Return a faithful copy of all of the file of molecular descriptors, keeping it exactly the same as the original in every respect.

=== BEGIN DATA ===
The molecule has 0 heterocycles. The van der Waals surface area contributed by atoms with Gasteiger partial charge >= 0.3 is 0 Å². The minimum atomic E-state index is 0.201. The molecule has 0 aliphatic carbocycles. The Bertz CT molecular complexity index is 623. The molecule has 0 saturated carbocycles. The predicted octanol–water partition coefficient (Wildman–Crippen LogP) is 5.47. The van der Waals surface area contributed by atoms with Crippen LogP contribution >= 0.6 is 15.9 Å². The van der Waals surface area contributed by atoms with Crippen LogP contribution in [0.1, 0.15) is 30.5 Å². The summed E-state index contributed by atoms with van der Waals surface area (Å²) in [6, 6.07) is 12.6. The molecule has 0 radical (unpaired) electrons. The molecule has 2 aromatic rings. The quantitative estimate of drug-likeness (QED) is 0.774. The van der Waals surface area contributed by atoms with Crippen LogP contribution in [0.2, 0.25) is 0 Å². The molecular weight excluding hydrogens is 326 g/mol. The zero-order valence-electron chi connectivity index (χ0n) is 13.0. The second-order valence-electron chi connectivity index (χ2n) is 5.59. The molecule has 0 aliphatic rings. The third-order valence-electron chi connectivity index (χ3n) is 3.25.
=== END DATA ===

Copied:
The molecule has 0 heterocycles. The van der Waals surface area contributed by atoms with Gasteiger partial charge >= 0.3 is 0 Å². The minimum atomic E-state index is 0.201. The molecule has 0 aliphatic carbocycles. The Bertz CT molecular complexity index is 623. The molecule has 0 saturated carbocycles. The predicted octanol–water partition coefficient (Wildman–Crippen LogP) is 5.47. The van der Waals surface area contributed by atoms with Crippen LogP contribution >= 0.6 is 15.9 Å². The van der Waals surface area contributed by atoms with Crippen LogP contribution in [0.1, 0.15) is 30.5 Å². The summed E-state index contributed by atoms with van der Waals surface area (Å²) in [6, 6.07) is 12.6. The molecule has 0 radical (unpaired) electrons. The molecule has 2 aromatic rings. The quantitative estimate of drug-likeness (QED) is 0.774. The van der Waals surface area contributed by atoms with Crippen LogP contribution in [0.2, 0.25) is 0 Å². The molecular weight excluding hydrogens is 326 g/mol. The zero-order valence-electron chi connectivity index (χ0n) is 13.0. The second-order valence-electron chi connectivity index (χ2n) is 5.59. The molecule has 0 aliphatic rings. The third-order valence-electron chi connectivity index (χ3n) is 3.25.